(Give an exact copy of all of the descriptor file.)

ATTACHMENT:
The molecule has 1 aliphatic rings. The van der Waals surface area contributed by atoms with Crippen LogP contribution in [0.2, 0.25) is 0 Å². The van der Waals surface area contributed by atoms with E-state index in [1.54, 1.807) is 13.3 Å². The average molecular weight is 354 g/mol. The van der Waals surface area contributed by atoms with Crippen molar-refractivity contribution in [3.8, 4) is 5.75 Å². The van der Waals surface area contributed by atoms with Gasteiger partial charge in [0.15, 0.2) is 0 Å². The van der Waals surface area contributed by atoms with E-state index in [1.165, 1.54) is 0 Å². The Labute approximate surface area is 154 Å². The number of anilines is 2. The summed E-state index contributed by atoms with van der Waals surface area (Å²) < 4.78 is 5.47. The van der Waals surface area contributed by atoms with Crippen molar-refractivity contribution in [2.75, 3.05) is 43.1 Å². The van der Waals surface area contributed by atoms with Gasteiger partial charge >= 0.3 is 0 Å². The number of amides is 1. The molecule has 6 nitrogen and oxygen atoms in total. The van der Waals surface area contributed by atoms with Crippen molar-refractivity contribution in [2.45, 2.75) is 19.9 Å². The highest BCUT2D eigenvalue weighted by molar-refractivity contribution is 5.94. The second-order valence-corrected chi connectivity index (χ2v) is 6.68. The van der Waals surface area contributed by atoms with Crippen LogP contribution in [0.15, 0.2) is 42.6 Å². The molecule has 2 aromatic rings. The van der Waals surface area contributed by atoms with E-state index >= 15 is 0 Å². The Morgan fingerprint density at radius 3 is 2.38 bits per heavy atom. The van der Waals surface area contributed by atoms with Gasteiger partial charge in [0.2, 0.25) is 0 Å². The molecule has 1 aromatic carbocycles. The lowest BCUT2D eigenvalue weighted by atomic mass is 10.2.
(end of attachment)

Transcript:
The molecule has 1 aliphatic rings. The van der Waals surface area contributed by atoms with Crippen LogP contribution in [0.2, 0.25) is 0 Å². The van der Waals surface area contributed by atoms with E-state index in [1.54, 1.807) is 13.3 Å². The average molecular weight is 354 g/mol. The van der Waals surface area contributed by atoms with Crippen molar-refractivity contribution in [3.8, 4) is 5.75 Å². The van der Waals surface area contributed by atoms with Gasteiger partial charge in [0.15, 0.2) is 0 Å². The van der Waals surface area contributed by atoms with E-state index in [1.165, 1.54) is 0 Å². The Labute approximate surface area is 154 Å². The number of anilines is 2. The summed E-state index contributed by atoms with van der Waals surface area (Å²) < 4.78 is 5.47. The van der Waals surface area contributed by atoms with Crippen molar-refractivity contribution in [2.75, 3.05) is 43.1 Å². The van der Waals surface area contributed by atoms with Gasteiger partial charge >= 0.3 is 0 Å². The number of amides is 1. The molecule has 6 nitrogen and oxygen atoms in total. The van der Waals surface area contributed by atoms with Crippen molar-refractivity contribution in [2.45, 2.75) is 19.9 Å². The highest BCUT2D eigenvalue weighted by molar-refractivity contribution is 5.94. The second-order valence-corrected chi connectivity index (χ2v) is 6.68. The van der Waals surface area contributed by atoms with Crippen LogP contribution in [0.15, 0.2) is 42.6 Å². The molecule has 2 aromatic rings. The van der Waals surface area contributed by atoms with E-state index >= 15 is 0 Å². The Morgan fingerprint density at radius 3 is 2.38 bits per heavy atom. The van der Waals surface area contributed by atoms with Gasteiger partial charge in [0.2, 0.25) is 0 Å². The molecule has 1 aromatic carbocycles. The lowest BCUT2D eigenvalue weighted by atomic mass is 10.2.